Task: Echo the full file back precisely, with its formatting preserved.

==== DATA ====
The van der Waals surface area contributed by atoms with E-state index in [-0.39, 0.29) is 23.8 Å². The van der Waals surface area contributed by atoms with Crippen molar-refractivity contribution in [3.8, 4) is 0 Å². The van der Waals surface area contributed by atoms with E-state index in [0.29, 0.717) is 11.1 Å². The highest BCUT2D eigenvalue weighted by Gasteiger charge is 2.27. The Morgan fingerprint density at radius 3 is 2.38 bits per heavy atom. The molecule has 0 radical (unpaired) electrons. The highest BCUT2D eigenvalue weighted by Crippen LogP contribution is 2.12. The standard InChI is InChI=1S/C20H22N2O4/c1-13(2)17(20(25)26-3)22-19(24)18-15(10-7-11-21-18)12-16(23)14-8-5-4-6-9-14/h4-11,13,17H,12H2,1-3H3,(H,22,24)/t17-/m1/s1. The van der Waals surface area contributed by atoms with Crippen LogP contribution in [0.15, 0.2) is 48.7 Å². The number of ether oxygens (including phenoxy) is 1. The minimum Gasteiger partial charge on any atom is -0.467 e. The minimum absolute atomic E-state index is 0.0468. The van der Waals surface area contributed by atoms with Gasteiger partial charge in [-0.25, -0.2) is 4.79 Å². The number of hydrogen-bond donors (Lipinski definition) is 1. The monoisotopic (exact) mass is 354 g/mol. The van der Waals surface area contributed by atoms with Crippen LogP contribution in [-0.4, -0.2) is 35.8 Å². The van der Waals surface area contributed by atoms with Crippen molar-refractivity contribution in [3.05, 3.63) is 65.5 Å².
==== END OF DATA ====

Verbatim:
The van der Waals surface area contributed by atoms with E-state index in [-0.39, 0.29) is 23.8 Å². The van der Waals surface area contributed by atoms with Crippen molar-refractivity contribution in [3.8, 4) is 0 Å². The van der Waals surface area contributed by atoms with E-state index in [0.29, 0.717) is 11.1 Å². The highest BCUT2D eigenvalue weighted by Gasteiger charge is 2.27. The Morgan fingerprint density at radius 3 is 2.38 bits per heavy atom. The molecule has 0 radical (unpaired) electrons. The highest BCUT2D eigenvalue weighted by Crippen LogP contribution is 2.12. The standard InChI is InChI=1S/C20H22N2O4/c1-13(2)17(20(25)26-3)22-19(24)18-15(10-7-11-21-18)12-16(23)14-8-5-4-6-9-14/h4-11,13,17H,12H2,1-3H3,(H,22,24)/t17-/m1/s1. The van der Waals surface area contributed by atoms with Crippen LogP contribution in [0.15, 0.2) is 48.7 Å². The number of ether oxygens (including phenoxy) is 1. The minimum Gasteiger partial charge on any atom is -0.467 e. The minimum absolute atomic E-state index is 0.0468. The van der Waals surface area contributed by atoms with Gasteiger partial charge in [-0.25, -0.2) is 4.79 Å². The number of hydrogen-bond donors (Lipinski definition) is 1. The monoisotopic (exact) mass is 354 g/mol. The van der Waals surface area contributed by atoms with Crippen LogP contribution in [-0.4, -0.2) is 35.8 Å². The van der Waals surface area contributed by atoms with Crippen molar-refractivity contribution in [3.05, 3.63) is 65.5 Å².